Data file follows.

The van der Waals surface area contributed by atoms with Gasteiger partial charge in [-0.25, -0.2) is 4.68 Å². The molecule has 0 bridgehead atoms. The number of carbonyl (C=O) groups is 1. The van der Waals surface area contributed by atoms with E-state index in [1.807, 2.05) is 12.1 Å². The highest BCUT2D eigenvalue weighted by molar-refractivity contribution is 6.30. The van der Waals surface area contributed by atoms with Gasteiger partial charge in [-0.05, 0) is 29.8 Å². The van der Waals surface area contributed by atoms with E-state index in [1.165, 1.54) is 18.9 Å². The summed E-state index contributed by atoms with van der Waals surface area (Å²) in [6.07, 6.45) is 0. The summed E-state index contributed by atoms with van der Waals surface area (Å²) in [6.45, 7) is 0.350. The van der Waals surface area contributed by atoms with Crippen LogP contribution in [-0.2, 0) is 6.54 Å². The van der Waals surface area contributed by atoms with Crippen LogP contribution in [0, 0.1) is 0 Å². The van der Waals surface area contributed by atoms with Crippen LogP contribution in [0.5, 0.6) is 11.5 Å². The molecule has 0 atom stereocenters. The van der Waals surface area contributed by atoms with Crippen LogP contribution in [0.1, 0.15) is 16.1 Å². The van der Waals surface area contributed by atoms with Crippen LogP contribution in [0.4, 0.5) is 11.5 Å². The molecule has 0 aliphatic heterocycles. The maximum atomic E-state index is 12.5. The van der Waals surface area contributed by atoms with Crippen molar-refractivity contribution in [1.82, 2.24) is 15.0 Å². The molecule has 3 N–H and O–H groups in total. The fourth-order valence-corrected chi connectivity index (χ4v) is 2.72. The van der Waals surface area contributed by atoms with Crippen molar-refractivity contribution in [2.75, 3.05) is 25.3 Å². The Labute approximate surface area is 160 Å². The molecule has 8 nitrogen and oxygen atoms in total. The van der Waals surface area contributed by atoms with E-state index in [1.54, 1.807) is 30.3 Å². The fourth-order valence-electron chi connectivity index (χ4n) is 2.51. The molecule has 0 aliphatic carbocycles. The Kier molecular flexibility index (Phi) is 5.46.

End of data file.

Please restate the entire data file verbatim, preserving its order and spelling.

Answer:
The van der Waals surface area contributed by atoms with Gasteiger partial charge in [-0.25, -0.2) is 4.68 Å². The molecule has 0 bridgehead atoms. The number of carbonyl (C=O) groups is 1. The van der Waals surface area contributed by atoms with E-state index in [1.807, 2.05) is 12.1 Å². The highest BCUT2D eigenvalue weighted by molar-refractivity contribution is 6.30. The van der Waals surface area contributed by atoms with Gasteiger partial charge in [-0.05, 0) is 29.8 Å². The van der Waals surface area contributed by atoms with E-state index in [1.165, 1.54) is 18.9 Å². The summed E-state index contributed by atoms with van der Waals surface area (Å²) in [6.07, 6.45) is 0. The summed E-state index contributed by atoms with van der Waals surface area (Å²) in [6.45, 7) is 0.350. The van der Waals surface area contributed by atoms with Crippen LogP contribution in [-0.2, 0) is 6.54 Å². The van der Waals surface area contributed by atoms with Crippen LogP contribution in [0, 0.1) is 0 Å². The van der Waals surface area contributed by atoms with Crippen LogP contribution in [0.5, 0.6) is 11.5 Å². The molecule has 0 atom stereocenters. The van der Waals surface area contributed by atoms with Crippen LogP contribution in [0.1, 0.15) is 16.1 Å². The van der Waals surface area contributed by atoms with Crippen LogP contribution in [0.4, 0.5) is 11.5 Å². The molecule has 0 aliphatic heterocycles. The maximum atomic E-state index is 12.5. The van der Waals surface area contributed by atoms with Crippen molar-refractivity contribution in [1.82, 2.24) is 15.0 Å². The molecule has 3 N–H and O–H groups in total. The fourth-order valence-corrected chi connectivity index (χ4v) is 2.72. The van der Waals surface area contributed by atoms with Crippen molar-refractivity contribution in [2.75, 3.05) is 25.3 Å². The Labute approximate surface area is 160 Å². The molecule has 8 nitrogen and oxygen atoms in total. The van der Waals surface area contributed by atoms with E-state index in [1.54, 1.807) is 30.3 Å². The fourth-order valence-electron chi connectivity index (χ4n) is 2.51. The molecule has 0 aliphatic carbocycles. The Kier molecular flexibility index (Phi) is 5.46.